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Sue Spitulnik

Writing, Sewing, Travel, and Thoughts

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family

Tessa’s Invitation

At the wedding, Doctor Stelzenmuller said, “Tessa, do you know Michael refused to try the prosthetic legs until he learned about your divorce. Then he acted like a ’49er on his way to the gold rush, racing to become proficient so he could get back home.”

Tessa laughed, embarrassed by the truth. “I’ve heard it was your hounding that made him accept them.”

“My efforts were a small factor. Please come along next time I invite him to D.C. Let my soldiers see that they can accomplish normalcy.”

“I’d love to. It would help me understand his achievements better.”

Note: Doctor Claire Stelzenmuller was Michael’s physical therapist while healing at Walter Reed Hospital. Her patients called her Clarice Alphabet because she didn’t accept no for an answer.

Written in response to Charli Mills January 31, 2022, prompt at Carrot Ranch Literary: In 99 words (no more, no less), write a story about “the ’49ers.”

Michael’s Wedding Vows to Tessa

When you went off to college without me, I wished you hadn’t. Then you married and had children. I wished it were with me.

I traveled the world, serving with the United States Army, continuing to wish for you.

Our lives unexpectedly turned upside down. Within that year, we found ourselves back home. Wounded, frightened, mature.

I changed my wishes to prayers. I needed His help to heal, trust and feel useful.

Finally, here we are, standing with family, in front of friends, believing we are where we belong. I pledge to love you always, my beautiful, accepting friend.

Note: Michael is a fictional Army veteran who lost both legs in an IED explosion in Iraq. He wears two prosthetic legs, different types, for different occasions. Tessa is his high school sweetheart. The characters have been my focus for two years at the Ranch and the prompt, “I made a wish,” led me to believe I should continue writing their story.

A Letter of Regret

To my son and granddaughter I will never get to know. It pains me to admit I have not aged well, so the travel time between our two countries is prohibitive. Though my heart desires to get reacquainted with my long-ago friend and meet my descendants, I fear the current trend of many flight cancelations has made me realize my hope to visit is unrealistic. Instead, may I ask you to send recent photos and letters about yourselves. I have included pictures of the familiar places in my life where I have imagined you sitting or walking with me.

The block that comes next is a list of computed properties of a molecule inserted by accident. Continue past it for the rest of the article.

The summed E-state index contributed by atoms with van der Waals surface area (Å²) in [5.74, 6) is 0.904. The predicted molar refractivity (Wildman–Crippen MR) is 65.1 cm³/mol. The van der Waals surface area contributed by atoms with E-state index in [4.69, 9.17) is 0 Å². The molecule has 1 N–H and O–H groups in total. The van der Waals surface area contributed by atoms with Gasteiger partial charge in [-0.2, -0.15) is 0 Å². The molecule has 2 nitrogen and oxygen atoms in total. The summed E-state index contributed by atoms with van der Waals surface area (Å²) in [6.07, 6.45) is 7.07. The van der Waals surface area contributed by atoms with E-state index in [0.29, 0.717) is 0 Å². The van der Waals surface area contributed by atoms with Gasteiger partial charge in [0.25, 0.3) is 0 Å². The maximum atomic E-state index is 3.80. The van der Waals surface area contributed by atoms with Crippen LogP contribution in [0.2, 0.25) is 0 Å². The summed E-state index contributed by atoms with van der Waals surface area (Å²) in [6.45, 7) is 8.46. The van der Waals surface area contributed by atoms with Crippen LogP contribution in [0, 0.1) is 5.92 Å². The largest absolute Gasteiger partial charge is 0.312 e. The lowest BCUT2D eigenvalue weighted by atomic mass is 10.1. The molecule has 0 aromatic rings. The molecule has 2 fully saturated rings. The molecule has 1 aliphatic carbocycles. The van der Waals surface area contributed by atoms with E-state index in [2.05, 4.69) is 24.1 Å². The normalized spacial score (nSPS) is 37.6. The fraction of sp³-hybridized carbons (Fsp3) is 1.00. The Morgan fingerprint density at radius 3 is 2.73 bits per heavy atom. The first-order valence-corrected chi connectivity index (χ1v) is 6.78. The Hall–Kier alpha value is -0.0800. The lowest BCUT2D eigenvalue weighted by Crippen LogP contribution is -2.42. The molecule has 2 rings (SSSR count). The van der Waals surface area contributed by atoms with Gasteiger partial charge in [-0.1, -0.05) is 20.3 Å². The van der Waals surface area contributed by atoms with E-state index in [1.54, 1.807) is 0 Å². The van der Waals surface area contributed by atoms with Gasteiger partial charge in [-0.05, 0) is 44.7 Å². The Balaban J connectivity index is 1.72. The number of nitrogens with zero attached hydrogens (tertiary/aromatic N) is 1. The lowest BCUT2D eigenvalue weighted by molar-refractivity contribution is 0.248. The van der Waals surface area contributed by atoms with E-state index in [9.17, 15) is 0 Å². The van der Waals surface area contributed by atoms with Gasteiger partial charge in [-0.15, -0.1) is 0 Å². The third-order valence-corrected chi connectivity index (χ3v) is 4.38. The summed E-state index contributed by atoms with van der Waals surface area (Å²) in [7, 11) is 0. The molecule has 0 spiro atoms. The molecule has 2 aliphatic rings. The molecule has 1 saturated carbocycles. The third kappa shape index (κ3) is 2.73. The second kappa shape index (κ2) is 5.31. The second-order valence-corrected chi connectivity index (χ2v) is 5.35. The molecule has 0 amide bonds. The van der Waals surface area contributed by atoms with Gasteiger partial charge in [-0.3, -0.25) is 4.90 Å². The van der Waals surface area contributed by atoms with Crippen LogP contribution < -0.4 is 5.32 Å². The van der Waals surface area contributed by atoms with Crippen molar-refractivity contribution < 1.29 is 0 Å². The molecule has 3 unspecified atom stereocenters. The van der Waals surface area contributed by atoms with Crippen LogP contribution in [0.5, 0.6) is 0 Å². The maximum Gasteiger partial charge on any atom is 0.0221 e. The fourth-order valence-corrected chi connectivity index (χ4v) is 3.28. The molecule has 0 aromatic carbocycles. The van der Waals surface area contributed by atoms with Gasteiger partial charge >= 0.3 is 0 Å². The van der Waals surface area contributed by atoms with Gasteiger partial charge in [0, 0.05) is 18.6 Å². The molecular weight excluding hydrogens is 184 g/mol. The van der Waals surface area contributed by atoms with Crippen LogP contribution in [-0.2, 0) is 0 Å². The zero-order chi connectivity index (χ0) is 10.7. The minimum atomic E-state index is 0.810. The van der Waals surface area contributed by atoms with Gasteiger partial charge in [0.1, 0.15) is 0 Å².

Note: Thad’s biological mother lives in Vietnam. She hasn’t seen Thad since he was about six months old and has never met her granddaughter, Katie.

Written in response to Charli Mills November 25, 2021, prompt at Carrot Ranch Literary: In 99 words (no more, no less), write about a canceled flight. Where was the flight headed? Who does it impact and why? How does a protagonist handle the situation? Go where the prompt leads!

Trouble Adjusting

During a Homefront Warriors gathering Tessa had been unusually quiet. Someone asked if she wanted to share what was troubling her.

“I’m embarrassed to admit, I’m having trouble adjusting to Michael not using his wheelchair. I know I should be thrilled he’s more mobile, but it seems with him walking everything happens faster. He’s busier now than before.”

Sally answered, “I’m hearing you say you wish he would make more time for you.”

“Perhaps that’s true.”

“I suggest you offer to join him in his activities or carry on keeping yourself busy like you had to in the past.”

Written in rsponse to Charli Mills November 11, 2021, prompt at Carrot Ranch Literary: In 99 words (no more, no less), write a story using the phrase “carry on.” It can be an expression of perseverance or behaving in a particular way. It can even be luggage you take when traveling. Go where the prompt leads!

Candy Making Day

Tessa’s mother had made homemade holiday treats for as long as Michael could remember. His mouth watered thinking about them. Recently his clunky wheelchair and inability to reach things kept him from helping during production. Not this year.

When Michael walked into the candy kitchen, Jenny did a double-take but didn’t comment as she smiled up at him. At the end of the day, they had made chocolate and maple-walnut fudge, peppermint patties, and peanut brittle.

Michael was beaming. “Guess I’ve been missing a lot by not standing.”

Jenny hugged his solid torso. “‘Bout time you figured that out.”

Written in response to Charli Mills October 28, 2021, prompt at Carrot Ranch Literary: In 99 words (no more, no less), write a story that features a candy kitchen. You can interpret the phrase creatively or stick to the traditional. Is it sweet? Ironic? Any genre will do. Go where the prompt leads!

Seeking Peace

The two men sat on a strategically placed bench shaded by a majestic maple. Each leaned forward with their elbows on their knees, looking down or gazing up at a pink marble headstone, remembering. The older one wore a Vietnam Veteran ball cap. The younger one, an Afghanistan. His prosthetic legs shouted disabled veteran. They took turns talking, just above whispers. They could hear each other, but certainly, no one else would have been able to. Ending the conversation, the older touched the younger’s arm, “My daughter died doing what she wanted.” Michael cried, releasing unfounded but real guilt.

Written in response to Charli Mills October 7, 2021, prompt at Carrot Ranch Literary: In 99 words (no more, no less), write a story that includes whispers. It can be beautiful or creepy and any genre. Where are the whispers, who are they from, and what do they say if they say anything at all. Go where the prompt leads!

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